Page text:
Shannon Robnett 03:26
Well, first of all, thank you for your service. That’s, that’s always, you know, something that is a bit of a gift back to our country. So I appreciate that. And I can’t imagine why might not North Dakota wasn’t your primary market, right? I mean, that’s a great place to cut your teeth because you’re always going to have service people coming in. I have friends who did that exact same thing. Because wherever there’s large air bases, there’s always people coming and going in as a large contingent of, of renters. But you know, you mentioned that, you know, you’ve been doing this now for about 15 years. What was it that really got the bug going? I mean, we all start with Rich Dad, Poor Dad, and I’m actually going to be hanging out with Robert Kiyosaki this weekend doing some stuff but you know, the reality is what was it that turned you on that let you know that, “I’m a smart guy, but I can do better than Optometry?”
Zach Lemaster 04:25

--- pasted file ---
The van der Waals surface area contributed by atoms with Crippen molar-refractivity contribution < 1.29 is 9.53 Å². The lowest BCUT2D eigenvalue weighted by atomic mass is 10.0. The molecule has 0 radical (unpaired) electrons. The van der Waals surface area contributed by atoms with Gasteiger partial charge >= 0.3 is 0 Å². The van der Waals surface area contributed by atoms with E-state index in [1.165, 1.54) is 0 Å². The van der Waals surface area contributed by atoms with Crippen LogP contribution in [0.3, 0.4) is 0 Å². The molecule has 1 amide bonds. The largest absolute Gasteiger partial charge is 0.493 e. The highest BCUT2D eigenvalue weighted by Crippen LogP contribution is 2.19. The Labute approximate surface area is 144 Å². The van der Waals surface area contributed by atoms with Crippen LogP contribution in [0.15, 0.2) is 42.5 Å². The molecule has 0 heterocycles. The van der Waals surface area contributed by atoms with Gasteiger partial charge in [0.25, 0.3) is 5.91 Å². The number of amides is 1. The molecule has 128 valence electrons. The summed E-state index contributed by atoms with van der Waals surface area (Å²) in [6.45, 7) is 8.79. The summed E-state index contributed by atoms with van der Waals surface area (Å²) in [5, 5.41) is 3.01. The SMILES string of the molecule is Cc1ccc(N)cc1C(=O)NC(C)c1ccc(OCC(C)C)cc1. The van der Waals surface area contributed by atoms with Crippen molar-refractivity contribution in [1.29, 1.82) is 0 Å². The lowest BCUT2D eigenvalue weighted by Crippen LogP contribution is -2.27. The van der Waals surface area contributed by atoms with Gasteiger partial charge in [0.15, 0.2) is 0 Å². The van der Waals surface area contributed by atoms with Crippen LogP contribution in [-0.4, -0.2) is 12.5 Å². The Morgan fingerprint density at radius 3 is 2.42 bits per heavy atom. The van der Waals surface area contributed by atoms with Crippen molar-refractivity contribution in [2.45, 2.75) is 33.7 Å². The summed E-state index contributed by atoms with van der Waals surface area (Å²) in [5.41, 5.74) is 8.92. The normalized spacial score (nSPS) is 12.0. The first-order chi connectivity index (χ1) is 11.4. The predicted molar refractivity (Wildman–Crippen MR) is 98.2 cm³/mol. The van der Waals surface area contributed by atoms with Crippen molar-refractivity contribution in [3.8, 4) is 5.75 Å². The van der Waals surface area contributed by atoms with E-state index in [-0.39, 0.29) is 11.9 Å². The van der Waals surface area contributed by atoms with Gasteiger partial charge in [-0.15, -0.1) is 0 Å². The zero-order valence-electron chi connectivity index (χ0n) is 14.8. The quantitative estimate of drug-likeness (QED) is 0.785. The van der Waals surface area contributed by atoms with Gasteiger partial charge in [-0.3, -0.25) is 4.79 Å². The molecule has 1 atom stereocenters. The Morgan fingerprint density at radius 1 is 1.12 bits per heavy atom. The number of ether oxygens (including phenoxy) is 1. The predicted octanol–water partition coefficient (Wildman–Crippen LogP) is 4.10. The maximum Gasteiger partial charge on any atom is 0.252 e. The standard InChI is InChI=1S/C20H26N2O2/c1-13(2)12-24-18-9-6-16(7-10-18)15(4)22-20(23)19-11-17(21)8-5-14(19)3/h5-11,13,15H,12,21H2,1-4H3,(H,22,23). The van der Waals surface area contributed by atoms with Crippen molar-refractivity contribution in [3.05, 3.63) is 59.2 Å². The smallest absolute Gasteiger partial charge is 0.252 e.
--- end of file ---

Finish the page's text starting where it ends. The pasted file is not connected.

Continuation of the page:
The writing’s on the wall was just where we started to see that. Real estate is scalable, where it’s not time associated with optometry, even if we were hiring in other doctors, which we did, but I mean our time we were wearing multiple hats, right? Your practitioner you’re basically compensated based on your time in the chair. And if we weren’t really working, which we were always working, but we were really receiving compensation and that’s scaling that over time real estate is beautiful, because there’s a lot of different things you can do in real estate, but really the idea is that you’re providing consumers residual income. And but you’re also strategically growing that and scaling it over time with the ability to grow your net worth through using leverage. You know, we talked about all the different ways you earn income, right through appreciation, debt reduction, tax benefits, depreciation, cashflow, all those things are compounding over time. And then we additionally took the tax benefits. That’s where like, so I guess in our, in our journey here, the first duplex we bought was a big pivot point as a milestone for us because we’re like, oh, we can live for free, right, we have a tenant pay our mortgage. Then from there, we got to the point where we bought more single family and multifamily and we’re able to replace our expenses, then we continue to scale to get to the point where we were able to replace our active income. And this happened over many years. It wasn’t overnight, but it was staying consistent to our goals. And then it was to the point where it’s okay, well, now we’re active investors, this is our full time in business, assisting other investors to do the exact same thing that we did. And now we’re making more money just actively through that. Now, we need tax advantages to offset those. And there’s no better asset class in real estate when it comes to taxes, doing things like you know, the accelerated depreciation 1031 exchanges, opportunity zones, it’s just goes on and on. And so I mean, that was really the big point where it’s like, hey, we can make significant money actively in real estate more than we can in the health care profession. But beyond that, we can actually set ourselves up for generational wealth to pass on to our family through the tax advantages of real estate. So it’s been multiple, you know, kind of years.